Declining oil prices to steal CAD’s crown as commodity currency king
The lacklustre macroeconomic outlook and elevated oil-supply levels point to a continued fall in crude prices and a further blow to the G10’s most oil-sensitive currency, the Canadian dollar.
Brent crude oil prices, at $106 per barrel, are now down more than $15 from their highs in March. In May alone, prices have fallen 10%, as a weakening global growth picture triggered a sell-off in crude. “The path of least resistance for oil is lower, particularly with bearish catalysts continuing to emerge,” says Hussein Allidina, global head of commodities strategy at Morgan Stanley.
Fragile macroeconomic conditions, easing political tensions in the Middle East and bearish fundamentals all point to continued weakness in crude prices.
Refining margins have narrowed with refiners starting to exit maintenance, indicating weak product demand, explains Allidina.
With this in mind, OPEC has also been vocal about its desire to see oil prices at $100 a barrel, suggesting production levels are likely to remain elevated until prices fall.
Morgan Stanley estimates that, at current production, oil supply will continue to exceed demand by as much as 800,000 barrels per day.
From an FX perspective, how then should investors best gauge the currency impact of a change in oil prices?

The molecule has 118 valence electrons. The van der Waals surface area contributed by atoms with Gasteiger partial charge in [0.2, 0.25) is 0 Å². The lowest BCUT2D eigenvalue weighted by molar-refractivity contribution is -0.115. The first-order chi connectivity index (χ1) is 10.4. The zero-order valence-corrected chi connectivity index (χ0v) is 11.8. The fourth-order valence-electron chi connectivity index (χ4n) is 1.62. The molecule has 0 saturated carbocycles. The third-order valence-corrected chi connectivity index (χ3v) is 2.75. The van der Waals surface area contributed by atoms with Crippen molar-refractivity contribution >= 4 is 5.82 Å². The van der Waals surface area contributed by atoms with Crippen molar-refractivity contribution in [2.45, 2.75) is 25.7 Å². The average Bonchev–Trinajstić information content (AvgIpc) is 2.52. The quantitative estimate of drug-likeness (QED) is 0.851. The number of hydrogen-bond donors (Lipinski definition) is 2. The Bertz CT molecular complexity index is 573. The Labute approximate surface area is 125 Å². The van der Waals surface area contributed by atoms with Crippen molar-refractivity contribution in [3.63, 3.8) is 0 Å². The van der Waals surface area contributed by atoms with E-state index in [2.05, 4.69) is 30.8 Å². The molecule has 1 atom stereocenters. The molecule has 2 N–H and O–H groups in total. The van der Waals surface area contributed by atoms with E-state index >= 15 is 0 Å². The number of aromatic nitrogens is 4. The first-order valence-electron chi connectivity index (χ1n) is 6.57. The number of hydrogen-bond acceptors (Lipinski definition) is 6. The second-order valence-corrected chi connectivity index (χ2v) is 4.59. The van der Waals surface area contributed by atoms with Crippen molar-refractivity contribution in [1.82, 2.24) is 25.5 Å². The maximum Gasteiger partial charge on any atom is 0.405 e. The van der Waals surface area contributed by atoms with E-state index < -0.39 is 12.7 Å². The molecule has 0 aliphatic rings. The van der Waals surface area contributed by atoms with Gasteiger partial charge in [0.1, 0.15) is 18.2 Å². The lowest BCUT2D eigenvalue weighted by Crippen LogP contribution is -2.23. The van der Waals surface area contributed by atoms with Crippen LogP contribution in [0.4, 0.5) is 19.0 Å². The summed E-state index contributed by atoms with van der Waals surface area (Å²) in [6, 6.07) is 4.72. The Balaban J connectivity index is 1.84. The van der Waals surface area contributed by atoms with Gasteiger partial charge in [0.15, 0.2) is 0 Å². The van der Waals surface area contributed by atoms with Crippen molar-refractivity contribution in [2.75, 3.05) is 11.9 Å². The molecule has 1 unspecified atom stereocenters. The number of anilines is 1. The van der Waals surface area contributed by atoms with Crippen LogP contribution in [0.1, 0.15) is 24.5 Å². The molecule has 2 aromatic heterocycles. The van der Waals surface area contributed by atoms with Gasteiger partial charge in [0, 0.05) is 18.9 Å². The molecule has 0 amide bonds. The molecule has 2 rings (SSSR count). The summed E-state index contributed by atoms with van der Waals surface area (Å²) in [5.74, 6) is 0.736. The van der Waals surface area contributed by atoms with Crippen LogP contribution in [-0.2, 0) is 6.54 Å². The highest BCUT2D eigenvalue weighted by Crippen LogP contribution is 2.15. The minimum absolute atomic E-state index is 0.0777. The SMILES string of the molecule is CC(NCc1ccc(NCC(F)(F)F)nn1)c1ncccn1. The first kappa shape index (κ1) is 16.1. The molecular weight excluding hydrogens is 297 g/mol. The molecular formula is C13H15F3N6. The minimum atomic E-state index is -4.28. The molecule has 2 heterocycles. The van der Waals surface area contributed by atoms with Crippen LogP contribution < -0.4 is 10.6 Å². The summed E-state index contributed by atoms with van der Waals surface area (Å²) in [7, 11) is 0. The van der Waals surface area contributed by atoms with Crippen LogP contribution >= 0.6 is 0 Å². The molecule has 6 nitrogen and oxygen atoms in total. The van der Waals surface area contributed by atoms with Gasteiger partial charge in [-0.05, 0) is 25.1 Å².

Most important is whether the country is a net exporter of oil and how large those trade flows are, relative to the economy. Other factors that affect the FX impact of an oil price shift are the sensitivity of consumer prices to oil, the economy’s gearing to global growth, and the size of external funding needs, explains Gabriel de Kock, head of Morgan Stanley FX strategy in New York.
Looking at net oil exports as a percentage GDP, Morgan Stanley shows that the Russian rouble, Norwegian krone, Malaysian ringgit and Canadian dollar are most exposed to a fall in oil prices. At the other end of the scale, the Indian rupee, Thai baht and Korean won would be the biggest beneficiaries.
|Source: Morgan Stanley|
“In the G10 space, taking all factors into account, the Canadian dollar is by far the most oil-sensitive currency,” says De Kock. Although Norway exports more oil, it leaves most of its revenues offshore, muting the impact of oil-price shocks on the currency.
While the Canadian dollar has, in many ways, become the commodity currency of choice – given AUD’s vulnerability to a slowdown in China – CAD’s exposure to oil prices will firmly put the brakes on further demand.
Taking positioning into account, the CFTC data show that the net long position in the Canadian dollar recently reached multi-month highs, overtaking the Australian dollar. A retracement of the build up in CAD longs might accelerate if oil prices continue to move lower.
Commodities dominate Canada’s exports and, as a result, the Bank of Canada’s commodity price index is the best predictor of medium-term trends in the CAD.
|Source: Morgan Stanley|
“Oil is by far the most important of Canada’s exports, making up more than 40% of commodity exports,” says De Kock. “A further $10 decline in the oil price, consistent with bank’s forecasts, would signal significant downside risk to the Canadian dollar, as much as 6%.”